Date of Award


Level of Access

Campus-Only Thesis

Degree Name

Master of Science (MS)


Botany and Plant Pathology


Jody Jellison

Second Committee Member

Seanna Annis

Third Committee Member

David Lambert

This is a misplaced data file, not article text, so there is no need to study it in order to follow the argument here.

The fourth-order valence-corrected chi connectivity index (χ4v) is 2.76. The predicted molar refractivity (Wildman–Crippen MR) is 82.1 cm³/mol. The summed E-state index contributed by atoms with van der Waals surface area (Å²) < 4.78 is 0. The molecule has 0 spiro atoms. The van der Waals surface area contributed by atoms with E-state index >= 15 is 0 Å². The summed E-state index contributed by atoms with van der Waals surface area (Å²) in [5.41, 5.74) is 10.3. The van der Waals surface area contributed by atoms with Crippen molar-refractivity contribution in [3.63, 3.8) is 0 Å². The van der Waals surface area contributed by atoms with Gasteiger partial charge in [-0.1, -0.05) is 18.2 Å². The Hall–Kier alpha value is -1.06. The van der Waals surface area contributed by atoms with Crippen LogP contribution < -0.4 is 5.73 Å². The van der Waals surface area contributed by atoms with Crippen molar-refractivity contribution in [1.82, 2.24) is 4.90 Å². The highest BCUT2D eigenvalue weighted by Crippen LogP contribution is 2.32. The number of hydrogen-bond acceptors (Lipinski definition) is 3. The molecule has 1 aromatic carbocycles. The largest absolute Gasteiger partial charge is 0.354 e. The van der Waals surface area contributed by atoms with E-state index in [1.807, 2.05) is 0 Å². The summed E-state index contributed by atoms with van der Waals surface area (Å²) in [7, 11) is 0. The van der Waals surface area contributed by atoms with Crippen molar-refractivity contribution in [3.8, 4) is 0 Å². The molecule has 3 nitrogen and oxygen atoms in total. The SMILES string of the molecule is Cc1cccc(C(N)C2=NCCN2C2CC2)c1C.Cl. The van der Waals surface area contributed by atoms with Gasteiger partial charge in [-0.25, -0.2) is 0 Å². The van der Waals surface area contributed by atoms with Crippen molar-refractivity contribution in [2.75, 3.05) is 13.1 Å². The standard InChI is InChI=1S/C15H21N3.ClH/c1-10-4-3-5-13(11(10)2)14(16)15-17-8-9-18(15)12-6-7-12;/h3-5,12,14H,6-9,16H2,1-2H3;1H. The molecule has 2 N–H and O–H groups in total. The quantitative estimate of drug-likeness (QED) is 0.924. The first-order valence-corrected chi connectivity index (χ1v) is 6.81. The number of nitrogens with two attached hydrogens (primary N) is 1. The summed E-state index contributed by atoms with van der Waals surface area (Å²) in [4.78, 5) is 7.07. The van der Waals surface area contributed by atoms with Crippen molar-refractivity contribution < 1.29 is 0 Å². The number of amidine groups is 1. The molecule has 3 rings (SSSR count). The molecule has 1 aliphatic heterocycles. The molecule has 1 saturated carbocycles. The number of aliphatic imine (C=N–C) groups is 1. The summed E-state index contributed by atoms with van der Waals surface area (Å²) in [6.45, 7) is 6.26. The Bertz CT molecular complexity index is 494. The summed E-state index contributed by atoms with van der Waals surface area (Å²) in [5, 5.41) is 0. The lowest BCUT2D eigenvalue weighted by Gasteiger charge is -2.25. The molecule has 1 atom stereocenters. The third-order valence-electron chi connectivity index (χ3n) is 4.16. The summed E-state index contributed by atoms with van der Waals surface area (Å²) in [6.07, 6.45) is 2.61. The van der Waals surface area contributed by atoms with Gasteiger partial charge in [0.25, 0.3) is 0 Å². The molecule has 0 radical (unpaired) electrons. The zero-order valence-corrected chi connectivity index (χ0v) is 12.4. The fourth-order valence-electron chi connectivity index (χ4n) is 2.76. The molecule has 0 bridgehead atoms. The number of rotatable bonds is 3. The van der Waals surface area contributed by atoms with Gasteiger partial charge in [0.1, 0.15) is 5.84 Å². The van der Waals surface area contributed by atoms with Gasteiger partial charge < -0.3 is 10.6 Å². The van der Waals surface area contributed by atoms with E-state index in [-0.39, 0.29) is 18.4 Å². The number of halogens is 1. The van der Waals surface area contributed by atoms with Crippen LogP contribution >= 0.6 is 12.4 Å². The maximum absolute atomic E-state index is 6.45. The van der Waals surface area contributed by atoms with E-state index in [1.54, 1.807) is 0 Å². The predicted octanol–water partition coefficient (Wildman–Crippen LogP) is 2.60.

Brown rot fungi cause the most destructive decay to wooden structures accounting for almost 80% of the damage to in-service wood. During decay, brown rot fungi secrete large amounts of oxalate which has been theorized to assist in cell wall degradation by mobilizing iron, destabilizing pit membranes, and detoxifying copper. Due to the micro environments that occur inside wood during degradation and the limitation of current analytical techniques, the role of oxalate has not been fully characterized. This work aims to elucidate the role of oxalate by studying the gene expression of the model brown rot fungus Postia placenta via quantitative reverse transcription PCR (qRT-PCR). Levels of mRNA were quantified through the development of qRT-PCR primers to oxaloacetase (oah), glyoxylate oxidase (glx), isocitrate lyase (icl), and ^-tubulin (p-tub). Methods used to control for genomic DNA contamination were RNA specific primer design and examination of product quality by electrophoretic and spectophotometric methods. To establish optimal harvest times, liquid cultures of P. placenta were evaluated for pH, oxalate production, glucose consumption, biomass, and gene expression. It was determined that over time, biomass and oxalate levels increased, and pH and glucose levels decreased. The results of the qRT-PCR assay indicate a high level of oah, glx, and icl mRNA during early growth with a decline as the culture ages. The relationship between oxalate production and pH was explored using nutrient limiting as well as alkali treatment and metal treatment experiments. As nutrient content was adjusted, oxalate levels were inconsistent with pH change. To examine the effects of pH on oxalate production, culture pH was adjusted to 7 with NaOH or Na2CO3. Cultures treated with NaOH exhibited no change in gene expression, while those exposed to Na2CO3 demonstrated a decrease in oah and glx expression and a decrease in measurable oxalate in liquid culture. The effects of the metals, iron, manganese, and copper, on P. placenta in liquid culture were assessed using metal sulfate treatments. These studies suggest the role of oxalate may be more complex than previously theorized. Results show that 1 mM manganese, iron, and copper had no effect on gene expression of oah, glx, and icl while 100 mM copper treatments decreased the oah and glx transcript levels. This research identifies possible avenue of copper based fungicide resistance in P. placenta and should be followed up with future studies.

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